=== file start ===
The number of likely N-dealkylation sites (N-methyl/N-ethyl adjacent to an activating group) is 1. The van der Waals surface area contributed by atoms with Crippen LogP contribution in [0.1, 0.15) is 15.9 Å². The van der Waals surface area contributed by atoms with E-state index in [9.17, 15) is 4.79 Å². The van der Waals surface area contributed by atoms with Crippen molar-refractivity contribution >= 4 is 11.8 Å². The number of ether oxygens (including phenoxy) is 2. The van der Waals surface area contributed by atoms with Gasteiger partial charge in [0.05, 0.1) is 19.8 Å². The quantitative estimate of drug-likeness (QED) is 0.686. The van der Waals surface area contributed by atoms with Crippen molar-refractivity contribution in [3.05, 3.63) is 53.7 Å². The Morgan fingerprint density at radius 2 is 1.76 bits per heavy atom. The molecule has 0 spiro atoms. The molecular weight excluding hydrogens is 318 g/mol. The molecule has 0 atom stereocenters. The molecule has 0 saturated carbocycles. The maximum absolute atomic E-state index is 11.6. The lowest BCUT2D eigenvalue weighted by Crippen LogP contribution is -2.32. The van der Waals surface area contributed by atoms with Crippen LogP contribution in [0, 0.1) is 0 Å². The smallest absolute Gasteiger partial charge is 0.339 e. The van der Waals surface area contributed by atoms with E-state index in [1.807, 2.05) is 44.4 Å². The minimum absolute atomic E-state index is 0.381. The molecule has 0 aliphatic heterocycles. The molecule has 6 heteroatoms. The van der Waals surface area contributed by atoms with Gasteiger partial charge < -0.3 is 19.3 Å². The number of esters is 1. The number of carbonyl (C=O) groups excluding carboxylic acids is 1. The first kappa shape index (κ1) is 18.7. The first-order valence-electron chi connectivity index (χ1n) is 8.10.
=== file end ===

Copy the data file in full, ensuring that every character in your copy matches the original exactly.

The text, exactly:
The number of likely N-dealkylation sites (N-methyl/N-ethyl adjacent to an activating group) is 1. The van der Waals surface area contributed by atoms with Crippen LogP contribution in [0.1, 0.15) is 15.9 Å². The van der Waals surface area contributed by atoms with E-state index in [9.17, 15) is 4.79 Å². The van der Waals surface area contributed by atoms with Crippen molar-refractivity contribution >= 4 is 11.8 Å². The number of ether oxygens (including phenoxy) is 2. The van der Waals surface area contributed by atoms with Gasteiger partial charge in [0.05, 0.1) is 19.8 Å². The quantitative estimate of drug-likeness (QED) is 0.686. The van der Waals surface area contributed by atoms with Crippen molar-refractivity contribution in [3.05, 3.63) is 53.7 Å². The Morgan fingerprint density at radius 2 is 1.76 bits per heavy atom. The molecule has 0 spiro atoms. The molecular weight excluding hydrogens is 318 g/mol. The molecule has 0 atom stereocenters. The molecule has 0 saturated carbocycles. The maximum absolute atomic E-state index is 11.6. The lowest BCUT2D eigenvalue weighted by Crippen LogP contribution is -2.32. The van der Waals surface area contributed by atoms with Crippen LogP contribution in [0, 0.1) is 0 Å². The smallest absolute Gasteiger partial charge is 0.339 e. The van der Waals surface area contributed by atoms with E-state index in [1.807, 2.05) is 44.4 Å². The minimum absolute atomic E-state index is 0.381. The molecule has 0 aliphatic heterocycles. The molecule has 6 heteroatoms. The van der Waals surface area contributed by atoms with Gasteiger partial charge < -0.3 is 19.3 Å². The number of esters is 1. The number of carbonyl (C=O) groups excluding carboxylic acids is 1. The first kappa shape index (κ1) is 18.7. The first-order valence-electron chi connectivity index (χ1n) is 8.10.